Mother to shave head for cancer awareness

Karla Knudson, right, is getting her head shaved with 45 other women from around the country who also have kids who had cancer. Annika Kundson, 13, left, had Burkitt’s lymphoma but has been cancer-free for 14 months now.

How to help

The 46 Mommas have a goal to raise $1 million to donate to childhood cancer research, and Knudson’s personal goal is $22,000. She’s at $5,490 now, $3,000 of which she earned Aug. 27 by tweeting about the event.

To donate, visit her page at or call 888-899-BALD (2253).

To find her on Twitter, follow @46mommas or @mamaplug.

Karla Knudson is about to hop on a plane and fly to Los Angeles to get a haircut. It’s not just any haircut, though. She’s shaving her head completely.

And Knudson’s new look isn’t about fashion, it’s about childhood cancer. Knudson, a 43-year-old Lawrence resident, is shaving her head in honor of her daughter, Annika, who was diagnosed with cancer in February 2009. Annika recovered, but thousands of children don’t, and Knudson wants people to know about it.

As part of 46 Mommas Shave for the Brave, 46 women from all over the country are shaving their heads in Hollywood to raise awareness. They have a goal of raising $1 million to donate to research and appearing on a telethon to help.

“I feel a responsibility to share and awareness I didn’t have myself,” Knudson said. “When you find out your kid has cancer, you don’t have people around who know what you’re talking about.”

Knudson found the women on the Internet, and the group formed a bond. Some had children who were survivors, such as Annika, 13, who was diagnosed with Stage 2 of Burkitt’s lymphoma after her parents thought she had the flu. The early diagnosis of a cancer that usually isn’t detected until Stage 4 meant Annika was declared cancer-free by May 2009.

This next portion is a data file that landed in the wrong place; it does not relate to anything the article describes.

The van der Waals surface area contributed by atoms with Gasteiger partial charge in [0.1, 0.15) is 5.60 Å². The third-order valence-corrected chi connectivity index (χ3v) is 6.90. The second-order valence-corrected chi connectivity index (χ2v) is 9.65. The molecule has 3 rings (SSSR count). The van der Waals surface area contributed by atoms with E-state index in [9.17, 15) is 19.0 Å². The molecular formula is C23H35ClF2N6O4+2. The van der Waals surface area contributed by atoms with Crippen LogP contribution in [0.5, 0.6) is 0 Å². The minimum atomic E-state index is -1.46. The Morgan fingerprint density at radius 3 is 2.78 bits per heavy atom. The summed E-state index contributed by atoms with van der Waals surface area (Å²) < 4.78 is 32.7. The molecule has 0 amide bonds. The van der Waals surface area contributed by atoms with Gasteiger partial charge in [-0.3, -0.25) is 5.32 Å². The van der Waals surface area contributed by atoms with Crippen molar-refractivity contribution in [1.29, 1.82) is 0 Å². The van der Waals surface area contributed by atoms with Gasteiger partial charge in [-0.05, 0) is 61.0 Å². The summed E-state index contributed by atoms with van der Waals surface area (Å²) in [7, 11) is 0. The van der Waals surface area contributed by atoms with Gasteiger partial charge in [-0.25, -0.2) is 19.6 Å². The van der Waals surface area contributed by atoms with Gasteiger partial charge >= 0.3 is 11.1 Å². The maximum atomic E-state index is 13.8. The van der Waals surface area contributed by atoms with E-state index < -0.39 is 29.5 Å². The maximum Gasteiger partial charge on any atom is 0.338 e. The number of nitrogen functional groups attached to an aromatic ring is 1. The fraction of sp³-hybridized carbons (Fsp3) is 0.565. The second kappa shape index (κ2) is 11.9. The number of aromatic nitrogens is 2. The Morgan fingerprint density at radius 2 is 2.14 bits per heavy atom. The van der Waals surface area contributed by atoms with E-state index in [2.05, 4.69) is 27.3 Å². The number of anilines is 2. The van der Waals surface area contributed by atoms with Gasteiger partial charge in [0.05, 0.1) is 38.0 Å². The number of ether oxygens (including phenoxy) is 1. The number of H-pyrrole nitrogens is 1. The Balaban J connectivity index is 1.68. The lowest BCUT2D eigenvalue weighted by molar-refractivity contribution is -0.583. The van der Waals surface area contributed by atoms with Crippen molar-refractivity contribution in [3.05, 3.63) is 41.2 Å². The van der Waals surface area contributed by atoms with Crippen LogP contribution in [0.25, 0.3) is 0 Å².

Other children weren’t so lucky, and some mothers in the group lost their kids.

“That speaks to the randomness of childhood cancer,” Knudson said.

The women in the group, named for the 46 children who are diagnosed with cancer every weekday, found each other over the Internet. It’s the same place Knudson found help when she thought she might not be able to pay for a flight out to Los Angeles.

A Cincinnati woman she’d never met volunteered her frequent flier miles to pay for the trip. That woman, Jamie Landheer, met a family two years ago whose daughter died from neuroblastoma. After becoming close to the family, she knew she had to help.

“As a mom, as a human being, I just can’t sit back and do nothing,” she said.

Landheer earns frequent flyer miles as an executive, and Knudson is now one of about 25 people Landheer has used her miles to help.

“I always say I’m not the hero,” she said. “I just happen to be the person who can, but anybody can do a little bit.”

Knudson flies out to Los Angeles early today, and by evening, she’ll be a bald-headed beauty. It’s an idea her daughter was not OK with at first.

“At first she said, ‘I don’t approve of that,'” Knudson said. “And I said, ‘Well, I didn’t approve of you being bald.'”

Three days after shaving her head with 45 other women in Hollywood, they will appear on the Stand Up 2 Cancer telethon. The telethon will air at 7 p.m. Friday on several networks, including CBS, NBC, ABC and Fox.

Knudson admits she’s surprised she plans to shave her head, and the idea of raising thousands of dollars is daunting. But she knows the cause is important, and having her daughter, son and husband healthy is priceless.

“It does make you realize when stuff gets harder, it could be so much harder,” she said. “All I want is to keep holding my kids’ hands and my husband’s hands.”